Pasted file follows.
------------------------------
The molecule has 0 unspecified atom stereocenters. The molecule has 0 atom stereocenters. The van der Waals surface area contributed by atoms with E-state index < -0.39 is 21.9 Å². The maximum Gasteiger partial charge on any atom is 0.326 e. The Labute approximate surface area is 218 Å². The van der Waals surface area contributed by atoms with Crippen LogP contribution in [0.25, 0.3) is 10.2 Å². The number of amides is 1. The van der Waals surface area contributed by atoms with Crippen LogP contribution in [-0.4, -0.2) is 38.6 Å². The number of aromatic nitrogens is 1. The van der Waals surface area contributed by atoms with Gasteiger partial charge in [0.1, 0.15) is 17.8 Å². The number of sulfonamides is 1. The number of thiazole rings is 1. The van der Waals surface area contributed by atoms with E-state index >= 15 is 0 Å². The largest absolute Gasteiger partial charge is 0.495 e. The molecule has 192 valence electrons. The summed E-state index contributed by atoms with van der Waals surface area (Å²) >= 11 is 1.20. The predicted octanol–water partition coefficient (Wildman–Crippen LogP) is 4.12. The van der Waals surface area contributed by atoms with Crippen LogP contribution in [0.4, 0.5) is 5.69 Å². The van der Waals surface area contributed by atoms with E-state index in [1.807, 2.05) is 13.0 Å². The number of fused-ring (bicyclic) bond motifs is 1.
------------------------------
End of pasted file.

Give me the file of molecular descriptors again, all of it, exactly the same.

The molecule has 0 unspecified atom stereocenters. The molecule has 0 atom stereocenters. The van der Waals surface area contributed by atoms with E-state index < -0.39 is 21.9 Å². The maximum Gasteiger partial charge on any atom is 0.326 e. The Labute approximate surface area is 218 Å². The van der Waals surface area contributed by atoms with Crippen LogP contribution in [0.25, 0.3) is 10.2 Å². The number of amides is 1. The van der Waals surface area contributed by atoms with Crippen LogP contribution in [-0.4, -0.2) is 38.6 Å². The number of aromatic nitrogens is 1. The van der Waals surface area contributed by atoms with Gasteiger partial charge in [0.1, 0.15) is 17.8 Å². The number of sulfonamides is 1. The number of thiazole rings is 1. The van der Waals surface area contributed by atoms with E-state index >= 15 is 0 Å². The largest absolute Gasteiger partial charge is 0.495 e. The molecule has 192 valence electrons. The summed E-state index contributed by atoms with van der Waals surface area (Å²) >= 11 is 1.20. The predicted octanol–water partition coefficient (Wildman–Crippen LogP) is 4.12. The van der Waals surface area contributed by atoms with Crippen LogP contribution in [0.4, 0.5) is 5.69 Å². The van der Waals surface area contributed by atoms with E-state index in [1.807, 2.05) is 13.0 Å². The number of fused-ring (bicyclic) bond motifs is 1.